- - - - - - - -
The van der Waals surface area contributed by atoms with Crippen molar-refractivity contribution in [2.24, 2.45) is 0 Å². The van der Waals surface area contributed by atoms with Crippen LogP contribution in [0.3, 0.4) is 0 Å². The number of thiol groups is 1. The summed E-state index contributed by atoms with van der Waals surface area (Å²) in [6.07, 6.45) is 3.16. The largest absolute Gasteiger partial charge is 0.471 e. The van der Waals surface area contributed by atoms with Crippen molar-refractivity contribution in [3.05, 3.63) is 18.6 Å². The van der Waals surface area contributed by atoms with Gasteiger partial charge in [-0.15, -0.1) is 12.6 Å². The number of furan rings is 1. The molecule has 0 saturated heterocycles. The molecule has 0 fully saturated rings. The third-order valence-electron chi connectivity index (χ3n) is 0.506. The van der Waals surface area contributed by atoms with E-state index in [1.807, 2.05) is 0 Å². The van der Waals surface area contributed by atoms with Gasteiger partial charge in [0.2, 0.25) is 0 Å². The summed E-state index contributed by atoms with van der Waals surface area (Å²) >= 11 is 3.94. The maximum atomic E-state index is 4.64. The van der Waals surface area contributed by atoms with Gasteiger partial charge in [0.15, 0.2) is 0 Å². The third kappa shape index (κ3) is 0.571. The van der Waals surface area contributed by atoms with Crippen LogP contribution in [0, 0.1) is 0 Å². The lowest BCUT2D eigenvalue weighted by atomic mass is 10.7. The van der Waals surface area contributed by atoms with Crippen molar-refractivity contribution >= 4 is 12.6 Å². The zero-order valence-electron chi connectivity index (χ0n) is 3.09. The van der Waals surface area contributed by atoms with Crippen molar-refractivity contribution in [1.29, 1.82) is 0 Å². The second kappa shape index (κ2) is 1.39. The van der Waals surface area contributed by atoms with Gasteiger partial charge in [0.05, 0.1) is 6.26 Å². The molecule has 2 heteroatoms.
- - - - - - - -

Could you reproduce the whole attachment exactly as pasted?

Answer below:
The van der Waals surface area contributed by atoms with Crippen molar-refractivity contribution in [2.24, 2.45) is 0 Å². The van der Waals surface area contributed by atoms with Crippen LogP contribution in [0.3, 0.4) is 0 Å². The number of thiol groups is 1. The summed E-state index contributed by atoms with van der Waals surface area (Å²) in [6.07, 6.45) is 3.16. The largest absolute Gasteiger partial charge is 0.471 e. The van der Waals surface area contributed by atoms with Crippen molar-refractivity contribution in [3.05, 3.63) is 18.6 Å². The van der Waals surface area contributed by atoms with Gasteiger partial charge in [-0.15, -0.1) is 12.6 Å². The number of furan rings is 1. The molecule has 0 saturated heterocycles. The molecule has 0 fully saturated rings. The third-order valence-electron chi connectivity index (χ3n) is 0.506. The van der Waals surface area contributed by atoms with E-state index in [1.807, 2.05) is 0 Å². The van der Waals surface area contributed by atoms with Gasteiger partial charge in [0.2, 0.25) is 0 Å². The summed E-state index contributed by atoms with van der Waals surface area (Å²) >= 11 is 3.94. The maximum atomic E-state index is 4.64. The van der Waals surface area contributed by atoms with Gasteiger partial charge in [0.15, 0.2) is 0 Å². The third kappa shape index (κ3) is 0.571. The van der Waals surface area contributed by atoms with Crippen LogP contribution in [0, 0.1) is 0 Å². The lowest BCUT2D eigenvalue weighted by atomic mass is 10.7. The van der Waals surface area contributed by atoms with Crippen molar-refractivity contribution >= 4 is 12.6 Å². The zero-order valence-electron chi connectivity index (χ0n) is 3.09. The van der Waals surface area contributed by atoms with Crippen molar-refractivity contribution in [1.29, 1.82) is 0 Å². The second kappa shape index (κ2) is 1.39. The van der Waals surface area contributed by atoms with Gasteiger partial charge in [0.05, 0.1) is 6.26 Å². The molecule has 2 heteroatoms.